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Save Our Ecosystems v. Clark

Citation: 14 ELR 20241
No. Nos. 83-3908 et al., (9th Cir., 01/27/1984) Injunction aff'd

In consolidated cases, the Ninth Circuit affirms, as modified for added breadth, two district court injunctions, 13 ELR 20887 and 14 ELR 20225, against the spraying of herbicides in certain federally managed forests in Oregon, and orders that some of the plaintiffs below be awarded attorneys fees. Turning first to the Save Our Ecosystems case, the court notes that the Council on Environmental Quality's regulations under the National Environmental Policy Act (NEPA) require that an environmental impact statement (EIS) for a proposed federal action contain a "worst case analysis" where essential information relating to the environmental effects of the action is unavailable and difficult to obtain. The court rules that a site-specific worst case analysis prepared under court order, 12 ELR 20174, to amend an environmental assessment supplementing defendant's programmatic EIS for herbicide spraying in several Oregon forests violates NEPA. Defendants erred by stating in the worst case analysis that human exposure to the herbicides to be sprayed is not dangerous at a sufficiently low level of exposure, because the statement is contradicted by all available scientific studies. On remand, the defendants must evaluate the range of worst possible effects that might occur, the likelihood of such effects occurring, and the costs of proceeding with the spraying programs in the face of this lack of information.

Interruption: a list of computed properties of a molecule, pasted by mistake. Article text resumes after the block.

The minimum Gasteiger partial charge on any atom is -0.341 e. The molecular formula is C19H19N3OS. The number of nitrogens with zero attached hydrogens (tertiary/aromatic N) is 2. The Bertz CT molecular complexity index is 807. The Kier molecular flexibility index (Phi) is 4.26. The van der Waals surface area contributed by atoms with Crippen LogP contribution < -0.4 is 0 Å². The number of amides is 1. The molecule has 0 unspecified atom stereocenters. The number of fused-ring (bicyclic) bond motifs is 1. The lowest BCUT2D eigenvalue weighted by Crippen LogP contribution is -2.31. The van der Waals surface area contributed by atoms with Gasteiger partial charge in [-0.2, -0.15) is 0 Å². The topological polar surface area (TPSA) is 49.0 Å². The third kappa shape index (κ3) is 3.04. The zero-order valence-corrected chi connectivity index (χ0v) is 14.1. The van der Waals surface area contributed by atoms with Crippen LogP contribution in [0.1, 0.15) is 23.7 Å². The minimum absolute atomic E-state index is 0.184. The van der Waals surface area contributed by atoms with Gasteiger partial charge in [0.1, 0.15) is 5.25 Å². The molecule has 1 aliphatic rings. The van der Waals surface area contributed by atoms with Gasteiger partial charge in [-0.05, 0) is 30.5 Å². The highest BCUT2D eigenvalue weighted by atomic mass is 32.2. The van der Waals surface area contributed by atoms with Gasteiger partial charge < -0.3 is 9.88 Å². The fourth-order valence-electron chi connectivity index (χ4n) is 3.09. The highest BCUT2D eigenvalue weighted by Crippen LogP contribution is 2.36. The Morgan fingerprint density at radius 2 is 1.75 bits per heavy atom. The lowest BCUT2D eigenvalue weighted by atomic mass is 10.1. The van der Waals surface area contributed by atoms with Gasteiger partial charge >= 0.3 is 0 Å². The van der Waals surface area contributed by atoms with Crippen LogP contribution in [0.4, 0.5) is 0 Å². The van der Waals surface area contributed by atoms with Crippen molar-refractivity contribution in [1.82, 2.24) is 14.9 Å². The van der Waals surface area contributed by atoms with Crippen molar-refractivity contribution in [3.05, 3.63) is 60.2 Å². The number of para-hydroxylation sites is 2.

The court also affirms the district court's conclusion that defendants violated NEPA by providing only five days of public comment on the environmental analysis. Even though this document is technically not an EIS, it is subject to the same procedural requirements because it serves as the functional equivalent of an EIS. A minimum of 45 days of public comment was required.

With regard to the Merrell case, the court affirms the district court's ruling that defendants were required to perform original research on the health effects of the herbicides rather than rely on safety information previously developed under the Federal Insecticide, Fungicide, and Rodenticide Act (FIFRA) by the Environmental Protection Agency. The NEPA deliberative process is too different from that in FIFRA to permit wholesale borrowing of the latter's conclusions.

The court next expands the scope of the injunctions issued below, expressing puzzlement at the fact that they were limited to small geographic areas and to aerial, as distinguished from ground applications. The court notes that issuance of a total injunction against a challenged federal action presumptively follows a finding of a NEPA violation. In addition, the court rules that plaintiffs below are entitled, under the Equal Access to Justice Act, to award of attorneys fees in amounts to be determined by the trial court. Defendants' legal positions were improper in light of earlier decisions.

Counsel for Plaintiffs
Ralph A. Bradley
Bradley & Gordon
1397 Willamette St., Eugene OR 97401
(503) 343-8247

Counsel for Defendants
Thomas C. Lee, Ass't U.S. Attorney
312 U.S. Cthse., 620 SW Main St., Portlnd OR 97205
(503) 221-2101

Jacques B. Gelin
Land and Natural Resources Division
Department of Justice, Washington DC 20530
(202) 633-2762

Before ANDERSON and FLETCHER, Circuit Judges, and THOMPSON,* District Judge.